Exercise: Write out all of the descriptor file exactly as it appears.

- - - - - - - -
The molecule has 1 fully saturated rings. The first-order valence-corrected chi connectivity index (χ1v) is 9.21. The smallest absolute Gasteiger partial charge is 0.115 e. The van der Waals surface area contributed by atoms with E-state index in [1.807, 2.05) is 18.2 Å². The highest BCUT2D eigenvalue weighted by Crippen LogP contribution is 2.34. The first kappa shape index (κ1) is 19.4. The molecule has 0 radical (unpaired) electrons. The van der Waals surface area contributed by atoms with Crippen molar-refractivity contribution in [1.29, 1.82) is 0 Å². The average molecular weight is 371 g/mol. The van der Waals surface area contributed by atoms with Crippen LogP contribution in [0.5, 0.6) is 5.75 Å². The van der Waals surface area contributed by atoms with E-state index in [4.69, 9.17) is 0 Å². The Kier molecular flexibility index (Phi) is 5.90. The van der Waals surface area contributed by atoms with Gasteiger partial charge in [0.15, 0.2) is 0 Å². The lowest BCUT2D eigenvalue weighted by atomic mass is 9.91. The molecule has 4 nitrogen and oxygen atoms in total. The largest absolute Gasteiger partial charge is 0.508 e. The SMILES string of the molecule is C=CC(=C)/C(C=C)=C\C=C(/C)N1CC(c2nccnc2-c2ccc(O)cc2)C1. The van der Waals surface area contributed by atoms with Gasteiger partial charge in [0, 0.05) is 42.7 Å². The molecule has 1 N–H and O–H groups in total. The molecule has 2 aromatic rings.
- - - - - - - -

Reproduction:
The molecule has 1 fully saturated rings. The first-order valence-corrected chi connectivity index (χ1v) is 9.21. The smallest absolute Gasteiger partial charge is 0.115 e. The van der Waals surface area contributed by atoms with E-state index in [1.807, 2.05) is 18.2 Å². The highest BCUT2D eigenvalue weighted by Crippen LogP contribution is 2.34. The first kappa shape index (κ1) is 19.4. The molecule has 0 radical (unpaired) electrons. The van der Waals surface area contributed by atoms with Crippen molar-refractivity contribution in [1.29, 1.82) is 0 Å². The average molecular weight is 371 g/mol. The van der Waals surface area contributed by atoms with Crippen LogP contribution in [0.5, 0.6) is 5.75 Å². The van der Waals surface area contributed by atoms with E-state index in [4.69, 9.17) is 0 Å². The Kier molecular flexibility index (Phi) is 5.90. The van der Waals surface area contributed by atoms with Gasteiger partial charge in [0.15, 0.2) is 0 Å². The lowest BCUT2D eigenvalue weighted by atomic mass is 9.91. The molecule has 4 nitrogen and oxygen atoms in total. The largest absolute Gasteiger partial charge is 0.508 e. The SMILES string of the molecule is C=CC(=C)/C(C=C)=C\C=C(/C)N1CC(c2nccnc2-c2ccc(O)cc2)C1. The van der Waals surface area contributed by atoms with Gasteiger partial charge in [0, 0.05) is 42.7 Å². The molecule has 1 N–H and O–H groups in total. The molecule has 2 aromatic rings.